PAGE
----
Last Updated on
Today it hit me – my little boy will be starting school in the fall. In only three months he’ll be a preschooler, riding the bus and everything. He’s totally ready. I’m not.
I’m sure ALL parents are nervous about their kid’s starting school. Some of the things they worry about are:
- Will they like school?
- Will they be safe?
- Will they get along with all the other kids?
I’m certainly worried about those things, but add to that the worries about food allergies. Thankfully my son has never had an anaphylactic reaction, and I doubt he’d ever react that way, but he must be prepared for one either way. So, my additional worries concerning food allergies and school are:
- Will he eat something he’s not supposed to?
- If he does react to something will he get the correct treatment? Cream, antihistamines, Epi-Pen?
- Will the other kids accept his allergies or will they bully him?
On top of all that, I’m worried about his eczema at school.
- Will he get an uncontrollable itch attack?
- Will the kids accept or make fun of his skin?
- Will the school actually make his skin worse? (Considering dust, stress, etc. all big triggers)
And finally, how will my son’s weaker immune system adapt to school…
- When he catches the frequent common colds (for other kids) will it turn into an asthma crisis (for my son)?
- How often will this happen? Will he miss a lot of school?
- Will the germs and dust cause him to develop chronic asthma?
I could go on, but you get my point. I know other parents have the same concerns and it’s wonderful to know I’m not alone and not crazy and over dramatic, which is how I often feel. Although I don’t know a lot about dealing with school AND allergies/eczema/asthma, I do know preparation and planning is key. It’s crucial to meet with school nurses and teachers before school begins to make sure everyone is aware of the medical needs of your child. Creating a well documented action plan in case of emergencies is essential. All medication must be approved in writing by the child’s physician. That is what I know. I can do all those things, no issues there.
But, how do I deal with my emotions? I’m great at planning, but that’s not the issue. As a mom dealing with the atopic triad: allergies, eczema, and asthma, I’m constantly anxious about day to day exposures to triggers and irritants when I’m with son, how will I cope when he’s flown out from under my protective wing? Ultimately, I suppose I’m not that different from all parents in this regard. Every parent’s first day of school jitters comes down to the same thing – their child leaving their nest of protection, comfort, security, and love.
So, how do most parents survive their child’s first few days of school? Emotionally, they probably don’t. I’m sure I’ll be a nervous wreck for weeks, but as parents we can only prepare our children so much before we set them free to discover themselves and to create their own identity. We have to place faith in our parenting up to that point and trust that our children will be smart enough to take care of themselves AND, when it comes specifically to allergies, eczema, and asthma, we must also do everything in our power to educate the teachers, nurses, etc. so we feel confident they will be able to take care of our children in our place. When school starts, our children really begin their own lives. We have to let them thrive and in order for them to do that, we have to put our own emotions and anxieties on the back burner.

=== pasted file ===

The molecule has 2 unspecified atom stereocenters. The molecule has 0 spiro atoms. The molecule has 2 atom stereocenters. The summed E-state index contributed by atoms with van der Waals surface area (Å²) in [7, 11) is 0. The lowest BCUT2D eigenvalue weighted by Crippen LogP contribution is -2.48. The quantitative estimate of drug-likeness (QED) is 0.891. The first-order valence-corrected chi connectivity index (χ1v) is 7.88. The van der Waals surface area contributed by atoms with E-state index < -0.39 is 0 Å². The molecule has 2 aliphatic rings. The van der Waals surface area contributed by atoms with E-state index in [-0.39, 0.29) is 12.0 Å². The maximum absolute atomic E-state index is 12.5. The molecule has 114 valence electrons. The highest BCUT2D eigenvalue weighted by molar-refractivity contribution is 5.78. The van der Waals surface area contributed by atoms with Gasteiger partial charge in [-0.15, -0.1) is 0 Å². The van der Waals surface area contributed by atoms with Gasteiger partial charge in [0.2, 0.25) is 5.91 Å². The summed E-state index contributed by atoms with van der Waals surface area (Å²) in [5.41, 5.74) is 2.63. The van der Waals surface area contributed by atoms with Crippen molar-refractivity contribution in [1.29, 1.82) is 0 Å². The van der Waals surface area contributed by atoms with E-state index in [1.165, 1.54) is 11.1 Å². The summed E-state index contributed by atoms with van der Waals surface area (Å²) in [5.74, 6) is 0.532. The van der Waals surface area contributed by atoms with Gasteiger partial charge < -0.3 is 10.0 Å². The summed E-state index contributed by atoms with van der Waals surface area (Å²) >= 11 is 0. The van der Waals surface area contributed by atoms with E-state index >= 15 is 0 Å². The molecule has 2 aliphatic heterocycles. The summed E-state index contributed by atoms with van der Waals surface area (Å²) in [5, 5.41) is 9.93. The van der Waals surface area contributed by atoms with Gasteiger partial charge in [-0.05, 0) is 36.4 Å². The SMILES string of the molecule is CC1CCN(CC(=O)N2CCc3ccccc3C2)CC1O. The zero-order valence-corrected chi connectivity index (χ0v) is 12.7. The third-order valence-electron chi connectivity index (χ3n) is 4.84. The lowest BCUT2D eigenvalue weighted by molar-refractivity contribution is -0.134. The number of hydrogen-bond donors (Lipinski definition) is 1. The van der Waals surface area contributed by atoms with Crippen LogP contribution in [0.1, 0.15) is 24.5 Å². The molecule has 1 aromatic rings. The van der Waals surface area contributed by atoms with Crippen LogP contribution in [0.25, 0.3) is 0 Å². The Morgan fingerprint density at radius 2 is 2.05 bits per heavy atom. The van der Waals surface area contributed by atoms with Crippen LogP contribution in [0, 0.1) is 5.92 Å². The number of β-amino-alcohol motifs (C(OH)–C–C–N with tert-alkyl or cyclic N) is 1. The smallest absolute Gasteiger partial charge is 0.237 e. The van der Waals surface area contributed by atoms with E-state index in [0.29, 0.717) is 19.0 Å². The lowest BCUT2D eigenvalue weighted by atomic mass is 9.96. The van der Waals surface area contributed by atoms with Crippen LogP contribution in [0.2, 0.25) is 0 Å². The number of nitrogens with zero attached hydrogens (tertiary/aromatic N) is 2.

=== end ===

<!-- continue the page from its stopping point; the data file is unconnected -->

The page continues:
Below are some great resources you may want to check out before your child starts school. I’ll definitely be using some of this information when I meet with Tristan’s teachers and school nurse this summer.
Food Allergies and School:
School Guidelines for Managing Students with Food Allergies – Info from FAAN
Protecting Your Child from Food Allergies at Preschool – How to select a school.
Taking Your Child’s Food Allergies Back to School – Planning with the school.
Emotional Aspects of Food Allergies at School – Two moms with kids in school discuss their concerns and review what they’ve learned so far.
Eczema and School:
National Eczema Association (USA) – Tools for school – Educators and Parents versions. Great info here!
Asthma and School:
Asthma at School – Guides for Parents, Teachers, and Health Professionals
Many of you have already been through this, having mastered the school-age parent role. How did you do it? What are your secrets? I’d love your input. Do you have any tips on how to deal with the emotional side of sending a child off to school? Or any tips on how you prepared your child for school? What kind of planning did you do with the teachers or nurses?
Check back next week as Kristin Beltaos, a food allergy coach and consultant, gives us some tips on getting ready for school with food allergies.